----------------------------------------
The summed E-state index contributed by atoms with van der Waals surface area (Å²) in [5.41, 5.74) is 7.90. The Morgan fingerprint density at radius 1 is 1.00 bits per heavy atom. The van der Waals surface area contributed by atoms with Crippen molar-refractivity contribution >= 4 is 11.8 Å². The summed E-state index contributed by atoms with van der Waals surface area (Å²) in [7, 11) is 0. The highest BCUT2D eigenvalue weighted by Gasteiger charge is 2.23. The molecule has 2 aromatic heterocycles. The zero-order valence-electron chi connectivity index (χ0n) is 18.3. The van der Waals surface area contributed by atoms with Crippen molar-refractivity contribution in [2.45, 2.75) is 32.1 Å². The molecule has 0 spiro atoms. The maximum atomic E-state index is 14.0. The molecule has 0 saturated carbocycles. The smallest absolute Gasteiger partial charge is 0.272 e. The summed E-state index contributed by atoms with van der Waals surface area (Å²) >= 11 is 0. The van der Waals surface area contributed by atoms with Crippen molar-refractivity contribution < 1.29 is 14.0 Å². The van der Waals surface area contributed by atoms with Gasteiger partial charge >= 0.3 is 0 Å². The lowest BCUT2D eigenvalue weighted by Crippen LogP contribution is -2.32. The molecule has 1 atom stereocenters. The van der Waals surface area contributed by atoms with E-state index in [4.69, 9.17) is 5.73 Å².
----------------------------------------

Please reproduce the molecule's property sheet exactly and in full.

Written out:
The summed E-state index contributed by atoms with van der Waals surface area (Å²) in [5.41, 5.74) is 7.90. The Morgan fingerprint density at radius 1 is 1.00 bits per heavy atom. The van der Waals surface area contributed by atoms with Crippen molar-refractivity contribution >= 4 is 11.8 Å². The summed E-state index contributed by atoms with van der Waals surface area (Å²) in [7, 11) is 0. The highest BCUT2D eigenvalue weighted by Gasteiger charge is 2.23. The molecule has 2 aromatic heterocycles. The zero-order valence-electron chi connectivity index (χ0n) is 18.3. The van der Waals surface area contributed by atoms with Crippen molar-refractivity contribution in [2.45, 2.75) is 32.1 Å². The molecule has 0 spiro atoms. The maximum atomic E-state index is 14.0. The molecule has 0 saturated carbocycles. The smallest absolute Gasteiger partial charge is 0.272 e. The summed E-state index contributed by atoms with van der Waals surface area (Å²) >= 11 is 0. The van der Waals surface area contributed by atoms with Crippen molar-refractivity contribution < 1.29 is 14.0 Å². The van der Waals surface area contributed by atoms with Gasteiger partial charge >= 0.3 is 0 Å². The lowest BCUT2D eigenvalue weighted by Crippen LogP contribution is -2.32. The molecule has 1 atom stereocenters. The van der Waals surface area contributed by atoms with E-state index in [4.69, 9.17) is 5.73 Å².